Too Tech to Fail?


Nordine Abidi
Economist at the International Monetary Fund
Ixart Miquel-Flores
Researcher at the Frankfurt School of Finance & Management; Banking Supervision Analyst at the European Central Bank


Time to read

4 Minutes

Do the biggest tech companies (BigTech) have a bond funding edge? Are they the new ‘Too-Big-to-Fail’ (TBTF) firms? TBTF represents, among other things, the idea that the biggest firms (usually banks) receive an unfair funding advantage over smaller ones in the bond market. By investigating the tech financial world, our recent paper reveals two important findings. First, within the universe of bond-issuing US firms, the largest tech companies did experience a funding advantage—of about 30bps on average—from 2014 to 2021. Our estimates suggest that the (implicit) subsidy is in the range of 1 to 2 USD billion per year and that this has been steadily rising over the last years, especially during the Covid-19 period. Second, using a unique dataset of security-level portfolio holdings by sector in each euro area country, we investigate portfolio choices during times of financial distress. We find evidence of a sharp relative increase in portfolio holdings of BigTech securities during times of market turbulence suggesting that BigTech bonds act as safe assets. Overall, while the magnitudes of our estimates remain small from a macroeconomic perspective, we find that BigTech companies are slowly converging towards what we call the ‘Too-Tech-to-Fail’ (TTTF) paradigm. In other words, the unique position they have in the new economy, seems to artificially boost their credit profiles and lower their bond funding costs, potentially creating an uneven playing field.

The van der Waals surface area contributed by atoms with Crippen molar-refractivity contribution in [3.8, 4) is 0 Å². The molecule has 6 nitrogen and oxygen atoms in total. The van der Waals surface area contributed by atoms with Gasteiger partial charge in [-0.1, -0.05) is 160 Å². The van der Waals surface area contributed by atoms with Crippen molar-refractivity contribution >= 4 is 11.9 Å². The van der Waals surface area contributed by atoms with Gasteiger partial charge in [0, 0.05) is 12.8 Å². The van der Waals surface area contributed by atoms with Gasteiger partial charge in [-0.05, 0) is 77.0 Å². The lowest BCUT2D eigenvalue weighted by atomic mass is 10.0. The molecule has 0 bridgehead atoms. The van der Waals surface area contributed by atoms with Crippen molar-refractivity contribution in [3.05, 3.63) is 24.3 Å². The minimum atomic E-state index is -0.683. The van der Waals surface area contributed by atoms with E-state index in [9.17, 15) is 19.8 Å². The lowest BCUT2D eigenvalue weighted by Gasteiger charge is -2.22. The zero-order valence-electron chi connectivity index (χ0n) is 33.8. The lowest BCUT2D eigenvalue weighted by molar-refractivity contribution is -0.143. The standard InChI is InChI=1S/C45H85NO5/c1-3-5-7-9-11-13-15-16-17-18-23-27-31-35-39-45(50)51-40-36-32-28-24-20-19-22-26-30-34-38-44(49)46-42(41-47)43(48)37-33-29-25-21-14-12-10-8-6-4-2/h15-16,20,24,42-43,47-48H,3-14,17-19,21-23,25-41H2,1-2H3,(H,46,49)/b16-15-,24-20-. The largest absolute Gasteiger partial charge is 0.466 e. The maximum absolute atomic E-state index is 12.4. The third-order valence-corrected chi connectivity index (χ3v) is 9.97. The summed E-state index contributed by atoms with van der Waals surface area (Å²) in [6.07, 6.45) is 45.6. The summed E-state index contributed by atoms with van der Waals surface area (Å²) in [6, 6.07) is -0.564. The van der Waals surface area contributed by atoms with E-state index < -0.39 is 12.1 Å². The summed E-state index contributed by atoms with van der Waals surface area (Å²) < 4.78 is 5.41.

Many criticisms have been laid at the feet of tech giants. Their business model, based on decades of unchecked valuable private data collection, might pose a threat to the fabric of market economies. Network effects and monopolistic positions allow them to exert anti-competitive behaviours and exercise overwhelming economic power and influence. Profit-and-offshore shifting practices enable them to avoid most corporate taxes. From a financial regulation perspective, tech giants are now at the heart of the financial system. They host a growing mass of platforms including insurance, banking, and market activities, as financial institutions are shifting critical operations, such as payment systems and online banking activities, to their cloud platforms. Are tech giants therefore ‘too-big-to-fail’?

Although ‘too-big-to-fail’ (TBTF) has been a long-standing policy issue, it was highlighted by the global financial crisis, when governments around the world intervened to prevent the near collapse of several large financial firms in 2008 and 2009.  Financial firms were said to be TBTF because policymakers judged that their failure would cause unacceptable disruptions to the overall economic system. Since then, researchers have mainly defined TBTF financial institutions based on their size, complexity or interconnectedness (Gorton and Tallman, 2016; Cetorelli and Traina, 2018). In addition to equity considerations, economic theory suggests that expectations that a firm will not be allowed to fail create moral hazard—if the creditors and counterparties of a TBTF firm believe that the government will protect them from losses, they have lower incentives to monitor the firm riskiness because they are shielded from the negative consequences of those risks (Mishkin, 2007). On the one hand, TBTF firms could have a funding advantage compared with other companies, which some call an implicit subsidy (Li et al., 2013; Ueda et al., 2013; Acharya et al, 2016). On the other hand, some researchers and market participants have found weak evidence that large financial institutions are the beneficiaries of implicit TBTF government policies and became riskier as a result (Beck et al., 2006). Nevertheless, TBTF remains controversial.